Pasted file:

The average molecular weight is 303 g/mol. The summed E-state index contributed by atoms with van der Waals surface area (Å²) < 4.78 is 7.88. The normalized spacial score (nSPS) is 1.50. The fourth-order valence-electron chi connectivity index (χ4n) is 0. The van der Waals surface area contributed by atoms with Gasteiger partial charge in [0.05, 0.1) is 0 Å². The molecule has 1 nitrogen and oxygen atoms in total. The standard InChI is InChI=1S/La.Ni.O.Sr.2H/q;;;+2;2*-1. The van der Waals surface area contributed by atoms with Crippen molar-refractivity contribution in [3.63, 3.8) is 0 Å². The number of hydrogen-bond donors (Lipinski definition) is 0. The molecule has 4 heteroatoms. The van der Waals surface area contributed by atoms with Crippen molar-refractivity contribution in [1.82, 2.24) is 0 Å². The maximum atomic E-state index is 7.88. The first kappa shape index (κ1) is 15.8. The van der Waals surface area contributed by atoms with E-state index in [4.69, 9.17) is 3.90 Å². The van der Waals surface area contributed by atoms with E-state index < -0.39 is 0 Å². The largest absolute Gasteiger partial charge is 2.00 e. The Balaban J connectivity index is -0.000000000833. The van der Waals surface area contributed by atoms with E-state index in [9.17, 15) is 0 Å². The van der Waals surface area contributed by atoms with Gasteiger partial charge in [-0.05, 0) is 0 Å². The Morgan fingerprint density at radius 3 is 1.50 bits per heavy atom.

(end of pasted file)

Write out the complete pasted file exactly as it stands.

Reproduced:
The average molecular weight is 303 g/mol. The summed E-state index contributed by atoms with van der Waals surface area (Å²) < 4.78 is 7.88. The normalized spacial score (nSPS) is 1.50. The fourth-order valence-electron chi connectivity index (χ4n) is 0. The van der Waals surface area contributed by atoms with Gasteiger partial charge in [0.05, 0.1) is 0 Å². The molecule has 1 nitrogen and oxygen atoms in total. The standard InChI is InChI=1S/La.Ni.O.Sr.2H/q;;;+2;2*-1. The van der Waals surface area contributed by atoms with Crippen molar-refractivity contribution in [3.63, 3.8) is 0 Å². The number of hydrogen-bond donors (Lipinski definition) is 0. The molecule has 4 heteroatoms. The van der Waals surface area contributed by atoms with Crippen molar-refractivity contribution in [1.82, 2.24) is 0 Å². The maximum atomic E-state index is 7.88. The first kappa shape index (κ1) is 15.8. The van der Waals surface area contributed by atoms with E-state index in [4.69, 9.17) is 3.90 Å². The van der Waals surface area contributed by atoms with E-state index < -0.39 is 0 Å². The largest absolute Gasteiger partial charge is 2.00 e. The Balaban J connectivity index is -0.000000000833. The van der Waals surface area contributed by atoms with E-state index in [9.17, 15) is 0 Å². The van der Waals surface area contributed by atoms with Gasteiger partial charge in [-0.05, 0) is 0 Å². The Morgan fingerprint density at radius 3 is 1.50 bits per heavy atom.